This appeal is considered in accordance with the Texas Workers' Compensation Act, TEX. LAB. CODE ANN. § 401.001 et seq. (1989 Act). On October 27, 1993, and January 24, 1994, a contested case hearing was held in (city), Texas, with (hearing officer) presiding. The respondent, JC, who is the claimant herein, injured his back in the course and scope of his employment with (employer) on (date of injury). The fact of an injury was not disputed at the hearing; the sole issue was whether the claimant timely reported an injury to his employer as required by Section 409.001 of the 1989 Act.
The hearing officer determined that the claimant had reported the injury to the employer when he told his supervisor the day the injury occurred.
The carrier has appealed, citing at length the evidence in its favor. The carrier also disputes in its appeal that an injury occurred. The claimant responds that the decision should be affirmed.
We affirm the hearing officer's decision and order.
The hearing officer's decision sets out the evidence in some detail; we will be more brief. Claimant worked for 10 years in the shipping and receiving department of the employer, under the supervision of (Mr. G). Claimant said he was injured on (date of injury), when he and a coworker, (Mr. O), lifted and carried a heavy piece of manufacturing machinery from the employer's parking lot, up the stairs, and into the plant. This was an unusual occurrence because all four shipping docks were occupied, so that usual unloading equipment could not be used. Claimant experienced stinging in his back. He said he told Mr. G on (date of injury), that he hurt his back during the unloading, but Mr. G just went on his way. Over the following days and weeks claimant's back got so bad that he curtailed his activities. Claimant ended up going to the plant nurse and filing a formal report of injury on June 2, 1993. He said he kept working through pain to this point out of financial necessity.
Claimant also said he told the plant manager of the injury two weeks after it happened. Claimant was able to pinpoint the date of injury after reviewing shipping receipts for equipment, and in this way explained his initial confusion as to the date the injury occurred.
Mr. O testified and agreed with the sequence of events and claimant's injury during unloading. He did not recall if Mr. G was there, and did not know about what claimant told Mr. G.
Mr. G said he did not recall being told about claimant's injury until shortly before he filed his claim. Generally, Mr. G's testimony did not rule out the sequence of events leading to injury as a possibility; his general statements were simply that he did not recall. Likewise, while he did not recall claimant telling him he was injured until shortly before going to the nurse, he said he could not say claimant didn't tell him.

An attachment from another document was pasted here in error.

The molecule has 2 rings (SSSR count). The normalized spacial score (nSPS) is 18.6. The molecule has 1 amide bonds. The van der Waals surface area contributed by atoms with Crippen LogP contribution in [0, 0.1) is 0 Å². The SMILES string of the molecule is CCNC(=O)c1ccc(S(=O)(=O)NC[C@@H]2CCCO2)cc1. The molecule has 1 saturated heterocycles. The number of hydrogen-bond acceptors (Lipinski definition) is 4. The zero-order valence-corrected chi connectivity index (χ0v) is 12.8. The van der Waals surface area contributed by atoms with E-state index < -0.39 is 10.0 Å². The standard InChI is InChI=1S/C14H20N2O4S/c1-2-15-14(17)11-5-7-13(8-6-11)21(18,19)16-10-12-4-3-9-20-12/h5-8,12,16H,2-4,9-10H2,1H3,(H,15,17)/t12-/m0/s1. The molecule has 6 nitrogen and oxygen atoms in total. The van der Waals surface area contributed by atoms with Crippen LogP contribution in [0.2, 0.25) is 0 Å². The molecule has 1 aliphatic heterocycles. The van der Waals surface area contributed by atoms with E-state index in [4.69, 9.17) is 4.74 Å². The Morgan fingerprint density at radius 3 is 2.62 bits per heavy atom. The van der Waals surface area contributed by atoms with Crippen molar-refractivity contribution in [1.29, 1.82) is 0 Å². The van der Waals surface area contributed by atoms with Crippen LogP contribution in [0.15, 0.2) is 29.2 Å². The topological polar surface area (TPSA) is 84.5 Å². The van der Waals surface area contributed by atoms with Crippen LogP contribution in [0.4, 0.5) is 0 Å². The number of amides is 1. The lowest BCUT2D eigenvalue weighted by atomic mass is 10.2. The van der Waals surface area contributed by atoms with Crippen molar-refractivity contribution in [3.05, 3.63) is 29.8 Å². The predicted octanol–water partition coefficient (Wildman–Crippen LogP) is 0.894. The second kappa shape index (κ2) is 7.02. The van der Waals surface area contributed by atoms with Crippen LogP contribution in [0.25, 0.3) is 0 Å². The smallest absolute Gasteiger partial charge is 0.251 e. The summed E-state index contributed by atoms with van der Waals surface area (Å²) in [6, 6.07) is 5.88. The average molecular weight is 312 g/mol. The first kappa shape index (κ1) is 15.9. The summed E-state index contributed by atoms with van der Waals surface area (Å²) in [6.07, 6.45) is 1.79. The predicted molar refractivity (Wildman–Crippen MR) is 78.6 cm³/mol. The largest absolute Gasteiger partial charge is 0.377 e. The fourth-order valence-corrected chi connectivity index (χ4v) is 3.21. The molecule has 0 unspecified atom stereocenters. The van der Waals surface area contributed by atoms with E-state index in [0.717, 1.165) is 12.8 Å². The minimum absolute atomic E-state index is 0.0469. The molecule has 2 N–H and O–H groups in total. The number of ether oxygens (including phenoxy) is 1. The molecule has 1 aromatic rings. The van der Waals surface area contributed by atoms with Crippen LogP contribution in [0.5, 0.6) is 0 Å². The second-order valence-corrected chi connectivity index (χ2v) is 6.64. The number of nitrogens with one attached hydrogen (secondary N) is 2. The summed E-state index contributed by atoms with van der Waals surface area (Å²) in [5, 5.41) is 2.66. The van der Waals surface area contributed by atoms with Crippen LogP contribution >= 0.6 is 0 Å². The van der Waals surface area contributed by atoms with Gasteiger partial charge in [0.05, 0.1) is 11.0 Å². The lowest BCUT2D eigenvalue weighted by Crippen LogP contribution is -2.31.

The determination before the hearing officer boiled down to credibility, which includes not only the assessment of truthfulness but accuracy in recalling events long passed. The hearing officer is the sole judge of the relevance, the materiality, weight and credibility of the evidence presented at the hearing. Section 410.165(a). The decision should not be set aside because different inferences and conclusions may be drawn upon review, even when the record contains evidence that would lend itself to different inferences. Garza v. Commercial Insurance Co. of Newark, New Jersey, 508 S.W.2d 701 (Tex. Civ. App.- Amarillo 1974, no writ). The trier of fact may believe all, part or none of the testimony of any witness. Taylor v. Lewis, 553 S.W.2d 153 (Tex. Civ. App.-Amarillo 1977, writ ref'd n.r.e.).
In considering all the evidence in the record, we cannot agree that the findings of the hearing officer are so against the great weight and preponderance of the evidence as to be manifestly wrong and unjust. In re King's Estate, 150 Tex. 662, 244 S.W.2d 660 (1951).
Regarding protracted testimony about employer's "same day" injury reporting requirement, we would emphasize that the reporting requirement relevant to the claim is that set out in the 1989 Act, Section 409.001, which requires that the injured employee give notice of a specific injury to a person in a supervisory or management capacity within 30 days. The hearing officer obviously believed that claimant told Mr. G of his injury the day it occurred; a finding that claimant told his plant manager two weeks later would also have had support in the evidence. Either point is well within the 30-day period required by the 1989 Act.
As to whether an injury occurred on (date of injury), this was not in issue either in the benefit review conference or the contested case hearing and is, therefore, not subject to review by the Appeals Panel. See Section 410.151(b). Whether or not the compensability of the injury itself could still be disputed would be governed by Section 409.021.
We affirm the decision and order of the hearing officer.
Susan M. Kelley
Stark O. Sanders, Jr.
Chief Appeals Judge
Thomas A. Knapp